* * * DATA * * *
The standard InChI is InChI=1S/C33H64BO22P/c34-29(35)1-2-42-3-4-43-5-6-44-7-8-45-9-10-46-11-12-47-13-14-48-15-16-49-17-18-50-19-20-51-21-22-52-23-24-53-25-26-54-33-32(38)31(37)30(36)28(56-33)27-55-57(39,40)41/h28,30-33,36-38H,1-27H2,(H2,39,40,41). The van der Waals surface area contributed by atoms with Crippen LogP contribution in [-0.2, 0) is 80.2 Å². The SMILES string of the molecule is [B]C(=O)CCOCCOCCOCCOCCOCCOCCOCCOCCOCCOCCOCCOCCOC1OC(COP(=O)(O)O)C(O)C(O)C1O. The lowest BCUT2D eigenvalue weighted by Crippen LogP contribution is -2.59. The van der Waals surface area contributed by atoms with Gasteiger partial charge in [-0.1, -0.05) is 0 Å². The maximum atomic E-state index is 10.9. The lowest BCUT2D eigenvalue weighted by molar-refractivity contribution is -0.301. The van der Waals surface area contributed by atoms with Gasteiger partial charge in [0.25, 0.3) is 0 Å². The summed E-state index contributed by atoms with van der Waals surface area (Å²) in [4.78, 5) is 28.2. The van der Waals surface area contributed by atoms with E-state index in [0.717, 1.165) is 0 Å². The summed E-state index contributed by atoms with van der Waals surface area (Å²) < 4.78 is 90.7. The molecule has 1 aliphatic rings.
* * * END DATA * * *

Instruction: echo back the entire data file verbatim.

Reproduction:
The standard InChI is InChI=1S/C33H64BO22P/c34-29(35)1-2-42-3-4-43-5-6-44-7-8-45-9-10-46-11-12-47-13-14-48-15-16-49-17-18-50-19-20-51-21-22-52-23-24-53-25-26-54-33-32(38)31(37)30(36)28(56-33)27-55-57(39,40)41/h28,30-33,36-38H,1-27H2,(H2,39,40,41). The van der Waals surface area contributed by atoms with Crippen LogP contribution in [-0.2, 0) is 80.2 Å². The SMILES string of the molecule is [B]C(=O)CCOCCOCCOCCOCCOCCOCCOCCOCCOCCOCCOCCOCCOC1OC(COP(=O)(O)O)C(O)C(O)C1O. The lowest BCUT2D eigenvalue weighted by Crippen LogP contribution is -2.59. The van der Waals surface area contributed by atoms with Gasteiger partial charge in [-0.1, -0.05) is 0 Å². The maximum atomic E-state index is 10.9. The lowest BCUT2D eigenvalue weighted by molar-refractivity contribution is -0.301. The van der Waals surface area contributed by atoms with Gasteiger partial charge in [0.25, 0.3) is 0 Å². The summed E-state index contributed by atoms with van der Waals surface area (Å²) in [4.78, 5) is 28.2. The van der Waals surface area contributed by atoms with E-state index in [0.717, 1.165) is 0 Å². The summed E-state index contributed by atoms with van der Waals surface area (Å²) < 4.78 is 90.7. The molecule has 1 aliphatic rings.